Originally printed in the March 2020 issue of Produce Business.
Oh la la! An exclusive invigorating tour across France’s prime fruit and vegetable sectors, and a dynamic rendezvous with industry leaders targets untapped prospects for U.S., Canadian retail and foodservice markets.
Interfel, France’s private fresh fruit and vegetable association, based in Paris, which represents the full supply chain sector, seeks to leverage the unique, iconic buying cachet Americans associate with French imports and anything French. This year, Interfel is fittingly focused on two key produce exports to the United States — notably authentic French shallots and native premium Angelys pears.
More inclusively, the association, which represents 80 different fruits and vegetables, wants to enliven U.S. and Canadian buyers’ knowledge of the profit potential tied to the distinctive qualities linked to product origins, and high-level production practices.
For the past five years, French exports of fresh fruits and vegetables have grown on average by 19% in volume and 18% in value in the United States, according to Interfel, but the industry confronts a tough, competitive international market, often commodity price-driven, behooving a strategy to differentiate its offer in taste, quality, authenticity and diversity to maximize market opportunities.
These objectives are part of a broader promotion program, Fresh Fruits & Vegetables, co-financed by the European Union to reach importers, distributors and key stakeholders to boost exports of European produce in various target markets.
The stated action strategy for North America is appropriately “based on a single key message: promoting the European Way of Life, particularly French in terms of gastronomy, pleasure, eating well and taste, plus refinement and elegance,” says Marion Kukulski, international project manager at Interfel, and Produce Business host during a four-day, whirlwind excursion from Paris to Angers to Morlaix to explore traditional growing/production regions and U.S. export operations.
Of course, to fully appreciate the distinct flavor profiles and product characteristics, we were treated to a personal culinary workshop/tasting with Interfel Chef Charles Soussin, and welcomed by Daniel Soares, international marketing manager at the Paris headquarters.
Traversing pear and shallot farms and packing stations in the seasonal windy rains, we engaged with zealous producers and exporters, who graciously shared their expertise as they meticulously readied January shipments to the United States, resourcefully outwitting persistent union strikes to ensure timely arrivals.
These were the first U.S. shipments of premium winter variety Angelys pears, available for consumption through June. Native to France, the country is the largest producer of Angelys pears, producing more than 2,800 tons each year, yet U.S. exports in January and February 2019 were just a small fraction of that total, at 140 tons, according to Interfel.
French producers are hampered by geographical logistics, strict U.S. import regulations and costly duties, according to Gérard Tessier, export manager at Blue Whale, a 50-year-old cooperative of 300 fruit growers, which includes Angelys pears in its wider produce portfolio.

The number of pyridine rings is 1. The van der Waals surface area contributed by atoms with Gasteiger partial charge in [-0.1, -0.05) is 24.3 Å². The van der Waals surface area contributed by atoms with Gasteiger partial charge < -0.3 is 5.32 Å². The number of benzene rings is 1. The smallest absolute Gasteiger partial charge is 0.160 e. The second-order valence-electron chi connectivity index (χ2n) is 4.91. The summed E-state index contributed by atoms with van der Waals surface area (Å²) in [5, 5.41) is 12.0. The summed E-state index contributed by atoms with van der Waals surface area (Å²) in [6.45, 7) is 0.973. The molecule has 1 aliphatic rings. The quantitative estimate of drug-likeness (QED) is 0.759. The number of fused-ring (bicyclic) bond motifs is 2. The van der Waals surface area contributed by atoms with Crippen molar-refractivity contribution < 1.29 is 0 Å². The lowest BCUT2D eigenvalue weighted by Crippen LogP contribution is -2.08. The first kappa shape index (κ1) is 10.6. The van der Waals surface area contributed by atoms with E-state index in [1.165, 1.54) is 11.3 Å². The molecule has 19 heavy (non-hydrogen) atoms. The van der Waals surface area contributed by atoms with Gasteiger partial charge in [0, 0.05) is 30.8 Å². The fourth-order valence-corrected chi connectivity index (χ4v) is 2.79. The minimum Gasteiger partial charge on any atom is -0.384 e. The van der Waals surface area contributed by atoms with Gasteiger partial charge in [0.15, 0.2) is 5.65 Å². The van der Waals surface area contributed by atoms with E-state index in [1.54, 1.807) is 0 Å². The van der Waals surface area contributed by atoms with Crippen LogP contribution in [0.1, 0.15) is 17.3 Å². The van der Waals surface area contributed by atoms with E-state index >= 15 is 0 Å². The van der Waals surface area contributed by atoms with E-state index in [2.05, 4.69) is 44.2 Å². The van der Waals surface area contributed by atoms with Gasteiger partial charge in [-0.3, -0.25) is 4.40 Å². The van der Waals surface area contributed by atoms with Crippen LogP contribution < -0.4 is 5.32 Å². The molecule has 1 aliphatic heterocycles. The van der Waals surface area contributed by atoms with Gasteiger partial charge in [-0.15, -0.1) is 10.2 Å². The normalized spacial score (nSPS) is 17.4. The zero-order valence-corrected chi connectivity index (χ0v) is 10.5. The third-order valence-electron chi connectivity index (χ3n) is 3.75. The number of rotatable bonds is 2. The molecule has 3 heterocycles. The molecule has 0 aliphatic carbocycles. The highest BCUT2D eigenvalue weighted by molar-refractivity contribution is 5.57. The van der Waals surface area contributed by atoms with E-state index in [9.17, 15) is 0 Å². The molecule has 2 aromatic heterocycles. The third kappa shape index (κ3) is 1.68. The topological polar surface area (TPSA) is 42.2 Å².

The goal is to counterbalance those obstacles by promoting the premium characteristics of the French variety, primarily grown in the Loire Valley and North of France, where it reaches its peak ripeness. Tessier notes that a collaborative rebranding of French Angelys pears to Angys pears, a registered trademark, is underway for next season to further differentiate from competitors.
A visit to Prince de Bretagne, one of France’s largest vegetable producers, and a familiar brand to U.S. suppliers, involved an enlightening presentation on authentic French shallot production, and the importance of distinguishing them from ubiquitous imposters. The native perennial bulbous gems are hand-planted and harvested in France’s traditional shallot production areas of Brittany and the Loire Valley, with ideally suited climate conditions.
Richly admired by discerning chefs for their distinctive, fragrant aromatic characteristics, they should never be confused with “faux” seed-grown varieties and hybrid onion types, says Pascal Jaouen, director of French Produce Trading, a major French shallot exporter to the U.S. market. Jaouen describes long-term supplier relationships with Bronx-based Baldor, Maurice Auerbach, Secaucus, NJ, and Gourmet Specialty Imports in West Grove, PA, visiting the United States five times a year.
France produces 49,500 tons of shallots a year. In 2018, the country exported more than 2,200 tons of shallots to the United States and 264 tons to Canada. The French shallot is registered under the Protected Geographical Indication (PGI), which covers agricultural products closely linked to their geographical area.
To that end, while the Interfel communication campaign is initially aimed at the trade, according to Kukulski, the ultimate goal is realizing a retail/consumer promotional/merchandising element to fully capitalize on the French buying cachet that Americans are known to fancy.